Wimps are from Seattle and I loved them from the second I heard them.    I have mentioned being and “old punk” several hundred times (reference? read all my posts).  This music appeals to that part of me that will never leave.  Another thing about punk music is that it inspires people, like myself, to pick up an instrument and possibly start another band.  That is what punk did and that is how a music scene is built too.  The lyrics are not over-thought.  You don’t have to be Yngwie Malmsteen (spelling: ASSHOLE) to crush these chords.  YOU CAN DO THIS, and imagine how fun it will be.  In fact, a band like Wimps might be needed now in 2015 more than ever.   The music scene is really in need of more good bands and Wimps have the music to inspire them.

A song like “Vampire” instantly grabs you in.  Thinking along the lines of the horror movie Candy man, you can imagine how singing along to Vampire and repeating the word more than 3 times in a row would turn those involved into Vampires.  Perfect for your Halloween preparations.

PREORDER NOW Wimps “Suitcase” will be released by Kill Rock Stars on November 13th.  How can you beat that price for Cassette and Download Code?

Wimps are scene veterans Rachel Ratner (Butts) on guitar and lead vocals, Matt Nyce (Meth Teeth) on bass and backing vocals, and Dave Ramm (The Intelligence) on drums. Wimps serve their own brand of rapid-fire punk with a smattering of lo-fi post punk guitar work to create an angular, slightly off-kilter blast. Ratner lyrically twists otherwise common day-to-day woes into relatable tales of struggle shout-sung call and response stabs that champion boredom, laziness and social anxieties with wiry riffs and punchy bass lines, propelled by the measured rhythms of drummer David Ramm.

After gaining local momentum from a self released demo, the band signed with End of Time Records and issued their first LP ‘Repeat’ in 2013. They toured nationwide supporting the album, receiving coverage on This American Life, Pitchfork, SPIN and KEXP. Following their return, they released a 7 inch on micro label Help Yourself Records and a series of self released tapes before releasing a cassette on Kill Rock Stars.

Wimps preparing for the never-ending couch tour.  Please let them crash at your pad.

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Catch the breeze that is Hibou

80’s leaning band Hibou is releasing an album on September 18th. The vocals remind me of the Smith Westerns and Silversun Pickups with poking guitar sounds conjuring up feelings of the delightful Foals and tropical Vampire Weekend.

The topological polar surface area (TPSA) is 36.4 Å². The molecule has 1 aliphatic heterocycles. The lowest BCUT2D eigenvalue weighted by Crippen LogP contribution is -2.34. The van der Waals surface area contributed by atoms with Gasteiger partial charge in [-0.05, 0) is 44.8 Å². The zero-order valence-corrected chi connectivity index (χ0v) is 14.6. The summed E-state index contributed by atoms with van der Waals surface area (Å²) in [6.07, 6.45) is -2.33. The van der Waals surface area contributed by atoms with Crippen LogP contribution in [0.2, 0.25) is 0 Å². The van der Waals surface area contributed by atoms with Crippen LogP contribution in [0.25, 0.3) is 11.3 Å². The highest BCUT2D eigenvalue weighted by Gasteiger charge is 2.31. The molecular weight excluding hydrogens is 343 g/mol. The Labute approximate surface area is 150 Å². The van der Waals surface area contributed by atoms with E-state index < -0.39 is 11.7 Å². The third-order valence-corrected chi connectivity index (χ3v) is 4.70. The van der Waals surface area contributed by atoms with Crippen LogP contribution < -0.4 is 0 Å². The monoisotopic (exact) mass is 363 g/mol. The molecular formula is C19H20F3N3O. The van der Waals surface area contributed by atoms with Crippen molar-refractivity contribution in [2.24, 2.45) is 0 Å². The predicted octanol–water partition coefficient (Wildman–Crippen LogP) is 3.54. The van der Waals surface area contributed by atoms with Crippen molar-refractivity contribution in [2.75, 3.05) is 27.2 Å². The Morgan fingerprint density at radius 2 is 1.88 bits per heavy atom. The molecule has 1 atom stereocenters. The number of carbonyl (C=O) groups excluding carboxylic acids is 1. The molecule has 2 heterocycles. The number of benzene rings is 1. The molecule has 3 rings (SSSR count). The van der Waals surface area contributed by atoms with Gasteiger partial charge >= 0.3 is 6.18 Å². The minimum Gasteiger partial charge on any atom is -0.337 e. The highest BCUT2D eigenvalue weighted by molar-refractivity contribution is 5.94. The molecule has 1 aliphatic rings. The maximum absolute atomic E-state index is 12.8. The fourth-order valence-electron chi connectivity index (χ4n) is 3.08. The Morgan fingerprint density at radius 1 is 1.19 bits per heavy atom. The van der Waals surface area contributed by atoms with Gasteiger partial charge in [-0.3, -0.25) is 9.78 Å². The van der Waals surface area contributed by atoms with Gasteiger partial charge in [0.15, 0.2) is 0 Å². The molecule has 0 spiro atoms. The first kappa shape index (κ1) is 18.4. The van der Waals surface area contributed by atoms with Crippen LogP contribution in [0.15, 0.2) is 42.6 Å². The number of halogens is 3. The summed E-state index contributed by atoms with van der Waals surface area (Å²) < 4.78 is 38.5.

His sunny sounds come from home which is Seattle.  Not the rainy Seattle of old wives tales but the Seattle of today which is sadly becoming the newest city in California.

“Sunder” is a favorite of mine currently but really if you like one of the songs you will find the whole album an enjoyable listen.

This one will sound good on Vinyl! ORDER IT HERE

Hibou is their own words…

The idea of “home” plays a prominent theme in the short history of Peter Michel and his Seattle-based band Hibou. “I actually recorded half of the new album at my parents’ home,” says the 21-year-old about Hibou’s debut full-length release for Barsuk Records. “There are moments on the record where you hear my dad cooking or hammering,” he adds.

From an early age, Peter was inspired to take classical piano lessons by his parents and older brother. From there, Peter’s foundations expanded to drum and guitar lessons, eventually leading him to develop a strong grasp of songwriting and composition as he took an increasingly hands-on approach to making his own music.

Indeed, Peter rapidly developed a desire to do things his own way. He joined noted San Francisco’s Craft Spells as its drummer while still in high school after ditching the traditional brick and mortar institution for an online education. He ended up spending the better part of a year touring throughout the U.S. and Europe, playing shows at night while finishing his studies during the day. He was 18 when he realized he needed to start focusing more attention on his own songs. “Craft Spells was a great time and I had a great experience touring the world with them, but it was taking up all my time,” says Peter. “And I realized that I needed to be writing my own music. Besides, I don’t love playing the drums.” He wrote a break-up letter, and his time with the band was done.